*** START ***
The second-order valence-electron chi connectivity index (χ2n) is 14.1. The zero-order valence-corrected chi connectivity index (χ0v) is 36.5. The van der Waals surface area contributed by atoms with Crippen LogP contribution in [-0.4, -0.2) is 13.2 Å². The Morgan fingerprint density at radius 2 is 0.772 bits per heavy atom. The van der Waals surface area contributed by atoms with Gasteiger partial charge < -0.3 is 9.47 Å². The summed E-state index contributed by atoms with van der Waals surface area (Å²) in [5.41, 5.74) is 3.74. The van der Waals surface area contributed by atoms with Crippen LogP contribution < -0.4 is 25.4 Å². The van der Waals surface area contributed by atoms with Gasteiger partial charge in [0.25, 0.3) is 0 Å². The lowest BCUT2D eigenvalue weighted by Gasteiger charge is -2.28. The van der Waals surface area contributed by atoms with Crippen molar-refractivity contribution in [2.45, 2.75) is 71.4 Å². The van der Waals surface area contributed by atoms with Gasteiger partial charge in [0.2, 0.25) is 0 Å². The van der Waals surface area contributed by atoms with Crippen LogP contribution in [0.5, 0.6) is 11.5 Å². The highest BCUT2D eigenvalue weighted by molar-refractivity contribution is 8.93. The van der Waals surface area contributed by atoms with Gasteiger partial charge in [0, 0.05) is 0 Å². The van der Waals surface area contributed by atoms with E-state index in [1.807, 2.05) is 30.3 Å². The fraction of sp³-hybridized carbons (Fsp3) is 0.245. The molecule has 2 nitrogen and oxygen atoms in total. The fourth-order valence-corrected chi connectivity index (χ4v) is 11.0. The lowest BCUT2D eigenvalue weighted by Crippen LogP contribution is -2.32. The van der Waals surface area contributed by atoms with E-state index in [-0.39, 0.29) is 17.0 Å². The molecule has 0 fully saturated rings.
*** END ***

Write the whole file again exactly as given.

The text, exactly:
The second-order valence-electron chi connectivity index (χ2n) is 14.1. The zero-order valence-corrected chi connectivity index (χ0v) is 36.5. The van der Waals surface area contributed by atoms with Crippen LogP contribution in [-0.4, -0.2) is 13.2 Å². The Morgan fingerprint density at radius 2 is 0.772 bits per heavy atom. The van der Waals surface area contributed by atoms with Gasteiger partial charge < -0.3 is 9.47 Å². The summed E-state index contributed by atoms with van der Waals surface area (Å²) in [5.41, 5.74) is 3.74. The van der Waals surface area contributed by atoms with Crippen LogP contribution < -0.4 is 25.4 Å². The van der Waals surface area contributed by atoms with Gasteiger partial charge in [0.25, 0.3) is 0 Å². The lowest BCUT2D eigenvalue weighted by Gasteiger charge is -2.28. The van der Waals surface area contributed by atoms with Crippen molar-refractivity contribution in [2.45, 2.75) is 71.4 Å². The van der Waals surface area contributed by atoms with Gasteiger partial charge in [0.2, 0.25) is 0 Å². The van der Waals surface area contributed by atoms with Crippen LogP contribution in [0.5, 0.6) is 11.5 Å². The highest BCUT2D eigenvalue weighted by molar-refractivity contribution is 8.93. The van der Waals surface area contributed by atoms with Gasteiger partial charge in [0, 0.05) is 0 Å². The van der Waals surface area contributed by atoms with E-state index in [1.807, 2.05) is 30.3 Å². The fraction of sp³-hybridized carbons (Fsp3) is 0.245. The molecule has 2 nitrogen and oxygen atoms in total. The fourth-order valence-corrected chi connectivity index (χ4v) is 11.0. The lowest BCUT2D eigenvalue weighted by Crippen LogP contribution is -2.32. The van der Waals surface area contributed by atoms with E-state index in [-0.39, 0.29) is 17.0 Å². The molecule has 0 fully saturated rings.